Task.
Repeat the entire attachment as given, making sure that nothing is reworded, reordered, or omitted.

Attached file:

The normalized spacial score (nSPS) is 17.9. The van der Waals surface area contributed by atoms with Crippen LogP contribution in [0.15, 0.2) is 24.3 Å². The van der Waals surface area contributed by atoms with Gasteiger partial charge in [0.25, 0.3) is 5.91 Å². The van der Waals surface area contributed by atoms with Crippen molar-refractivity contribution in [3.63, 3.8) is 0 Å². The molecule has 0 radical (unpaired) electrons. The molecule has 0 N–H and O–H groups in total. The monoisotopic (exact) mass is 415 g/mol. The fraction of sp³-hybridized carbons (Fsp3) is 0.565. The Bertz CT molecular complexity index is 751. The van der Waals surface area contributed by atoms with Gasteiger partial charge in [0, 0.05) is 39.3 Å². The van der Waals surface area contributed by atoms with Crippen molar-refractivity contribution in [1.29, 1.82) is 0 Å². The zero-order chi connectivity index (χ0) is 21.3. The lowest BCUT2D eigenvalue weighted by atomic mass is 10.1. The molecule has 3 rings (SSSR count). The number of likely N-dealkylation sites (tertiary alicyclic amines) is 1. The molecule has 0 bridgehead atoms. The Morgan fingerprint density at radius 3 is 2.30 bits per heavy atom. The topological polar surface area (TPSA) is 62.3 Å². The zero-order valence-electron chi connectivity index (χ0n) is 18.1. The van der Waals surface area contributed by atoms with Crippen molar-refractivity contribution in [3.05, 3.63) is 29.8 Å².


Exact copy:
The normalized spacial score (nSPS) is 17.9. The van der Waals surface area contributed by atoms with Crippen LogP contribution in [0.15, 0.2) is 24.3 Å². The van der Waals surface area contributed by atoms with Gasteiger partial charge in [0.25, 0.3) is 5.91 Å². The van der Waals surface area contributed by atoms with Crippen molar-refractivity contribution in [3.63, 3.8) is 0 Å². The molecule has 0 radical (unpaired) electrons. The molecule has 0 N–H and O–H groups in total. The monoisotopic (exact) mass is 415 g/mol. The fraction of sp³-hybridized carbons (Fsp3) is 0.565. The Bertz CT molecular complexity index is 751. The van der Waals surface area contributed by atoms with Gasteiger partial charge in [0, 0.05) is 39.3 Å². The van der Waals surface area contributed by atoms with Crippen molar-refractivity contribution in [1.29, 1.82) is 0 Å². The zero-order chi connectivity index (χ0) is 21.3. The lowest BCUT2D eigenvalue weighted by atomic mass is 10.1. The molecule has 3 rings (SSSR count). The number of likely N-dealkylation sites (tertiary alicyclic amines) is 1. The molecule has 0 bridgehead atoms. The Morgan fingerprint density at radius 3 is 2.30 bits per heavy atom. The topological polar surface area (TPSA) is 62.3 Å². The zero-order valence-electron chi connectivity index (χ0n) is 18.1. The van der Waals surface area contributed by atoms with Crippen molar-refractivity contribution in [3.05, 3.63) is 29.8 Å².